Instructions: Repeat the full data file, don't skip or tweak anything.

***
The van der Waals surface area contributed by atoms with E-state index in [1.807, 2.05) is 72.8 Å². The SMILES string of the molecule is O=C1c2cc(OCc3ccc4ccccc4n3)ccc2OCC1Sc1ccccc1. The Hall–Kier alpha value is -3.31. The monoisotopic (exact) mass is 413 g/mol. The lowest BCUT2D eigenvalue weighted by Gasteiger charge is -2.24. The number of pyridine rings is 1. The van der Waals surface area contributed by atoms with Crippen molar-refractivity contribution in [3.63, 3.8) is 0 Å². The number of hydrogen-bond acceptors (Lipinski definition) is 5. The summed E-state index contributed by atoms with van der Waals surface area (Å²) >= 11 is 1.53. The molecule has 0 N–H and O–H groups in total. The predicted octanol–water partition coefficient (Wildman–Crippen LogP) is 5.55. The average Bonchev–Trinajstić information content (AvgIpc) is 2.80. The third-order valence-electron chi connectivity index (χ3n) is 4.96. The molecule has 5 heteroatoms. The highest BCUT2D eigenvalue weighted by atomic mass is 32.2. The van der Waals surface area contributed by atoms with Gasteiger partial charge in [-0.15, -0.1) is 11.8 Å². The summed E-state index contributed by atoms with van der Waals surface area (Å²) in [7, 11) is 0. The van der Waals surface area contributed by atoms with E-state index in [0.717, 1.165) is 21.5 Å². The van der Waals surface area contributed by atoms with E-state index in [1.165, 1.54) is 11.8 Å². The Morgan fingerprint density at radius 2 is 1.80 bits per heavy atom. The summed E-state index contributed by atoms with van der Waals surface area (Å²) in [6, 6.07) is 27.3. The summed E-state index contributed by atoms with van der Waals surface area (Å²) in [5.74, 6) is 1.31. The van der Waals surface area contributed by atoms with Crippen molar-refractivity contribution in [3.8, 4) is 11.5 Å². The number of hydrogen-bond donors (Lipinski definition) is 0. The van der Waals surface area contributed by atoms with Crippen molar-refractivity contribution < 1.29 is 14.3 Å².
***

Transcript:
The van der Waals surface area contributed by atoms with E-state index in [1.807, 2.05) is 72.8 Å². The SMILES string of the molecule is O=C1c2cc(OCc3ccc4ccccc4n3)ccc2OCC1Sc1ccccc1. The Hall–Kier alpha value is -3.31. The monoisotopic (exact) mass is 413 g/mol. The lowest BCUT2D eigenvalue weighted by Gasteiger charge is -2.24. The number of pyridine rings is 1. The van der Waals surface area contributed by atoms with Crippen molar-refractivity contribution in [3.63, 3.8) is 0 Å². The number of hydrogen-bond acceptors (Lipinski definition) is 5. The summed E-state index contributed by atoms with van der Waals surface area (Å²) >= 11 is 1.53. The molecule has 0 N–H and O–H groups in total. The predicted octanol–water partition coefficient (Wildman–Crippen LogP) is 5.55. The average Bonchev–Trinajstić information content (AvgIpc) is 2.80. The third-order valence-electron chi connectivity index (χ3n) is 4.96. The molecule has 5 heteroatoms. The highest BCUT2D eigenvalue weighted by atomic mass is 32.2. The van der Waals surface area contributed by atoms with Gasteiger partial charge in [-0.15, -0.1) is 11.8 Å². The summed E-state index contributed by atoms with van der Waals surface area (Å²) in [7, 11) is 0. The van der Waals surface area contributed by atoms with E-state index in [0.717, 1.165) is 21.5 Å². The van der Waals surface area contributed by atoms with E-state index in [1.165, 1.54) is 11.8 Å². The Morgan fingerprint density at radius 2 is 1.80 bits per heavy atom. The summed E-state index contributed by atoms with van der Waals surface area (Å²) in [6, 6.07) is 27.3. The summed E-state index contributed by atoms with van der Waals surface area (Å²) in [5.74, 6) is 1.31. The van der Waals surface area contributed by atoms with Crippen molar-refractivity contribution in [3.8, 4) is 11.5 Å². The number of hydrogen-bond donors (Lipinski definition) is 0. The van der Waals surface area contributed by atoms with Crippen molar-refractivity contribution < 1.29 is 14.3 Å².